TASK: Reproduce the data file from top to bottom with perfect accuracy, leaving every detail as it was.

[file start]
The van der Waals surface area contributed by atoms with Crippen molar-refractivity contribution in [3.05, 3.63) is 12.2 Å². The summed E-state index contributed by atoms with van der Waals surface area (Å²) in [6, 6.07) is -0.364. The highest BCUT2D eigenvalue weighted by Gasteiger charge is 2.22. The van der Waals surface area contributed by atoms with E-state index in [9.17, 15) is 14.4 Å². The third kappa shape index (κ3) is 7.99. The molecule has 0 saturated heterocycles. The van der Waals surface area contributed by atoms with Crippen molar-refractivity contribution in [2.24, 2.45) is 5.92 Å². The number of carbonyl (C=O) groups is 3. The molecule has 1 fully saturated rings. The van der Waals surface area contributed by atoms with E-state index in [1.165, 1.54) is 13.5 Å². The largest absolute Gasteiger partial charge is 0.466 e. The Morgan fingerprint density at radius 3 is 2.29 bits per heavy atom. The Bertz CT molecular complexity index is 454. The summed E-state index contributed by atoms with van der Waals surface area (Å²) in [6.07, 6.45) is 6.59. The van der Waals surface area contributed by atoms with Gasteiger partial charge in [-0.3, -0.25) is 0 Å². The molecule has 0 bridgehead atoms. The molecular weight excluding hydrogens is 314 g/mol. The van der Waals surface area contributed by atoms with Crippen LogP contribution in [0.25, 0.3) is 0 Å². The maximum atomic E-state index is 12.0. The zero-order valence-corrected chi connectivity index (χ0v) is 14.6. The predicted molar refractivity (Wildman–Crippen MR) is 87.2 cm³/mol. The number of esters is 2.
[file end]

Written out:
The van der Waals surface area contributed by atoms with Crippen molar-refractivity contribution in [3.05, 3.63) is 12.2 Å². The summed E-state index contributed by atoms with van der Waals surface area (Å²) in [6, 6.07) is -0.364. The highest BCUT2D eigenvalue weighted by Gasteiger charge is 2.22. The van der Waals surface area contributed by atoms with E-state index in [9.17, 15) is 14.4 Å². The third kappa shape index (κ3) is 7.99. The molecule has 0 saturated heterocycles. The van der Waals surface area contributed by atoms with Crippen molar-refractivity contribution in [2.24, 2.45) is 5.92 Å². The number of carbonyl (C=O) groups is 3. The molecule has 1 fully saturated rings. The van der Waals surface area contributed by atoms with E-state index in [1.165, 1.54) is 13.5 Å². The largest absolute Gasteiger partial charge is 0.466 e. The Morgan fingerprint density at radius 3 is 2.29 bits per heavy atom. The Bertz CT molecular complexity index is 454. The summed E-state index contributed by atoms with van der Waals surface area (Å²) in [6.07, 6.45) is 6.59. The van der Waals surface area contributed by atoms with Gasteiger partial charge in [-0.3, -0.25) is 0 Å². The molecule has 0 bridgehead atoms. The molecular weight excluding hydrogens is 314 g/mol. The van der Waals surface area contributed by atoms with Crippen LogP contribution in [0.25, 0.3) is 0 Å². The maximum atomic E-state index is 12.0. The zero-order valence-corrected chi connectivity index (χ0v) is 14.6. The predicted molar refractivity (Wildman–Crippen MR) is 87.2 cm³/mol. The number of esters is 2.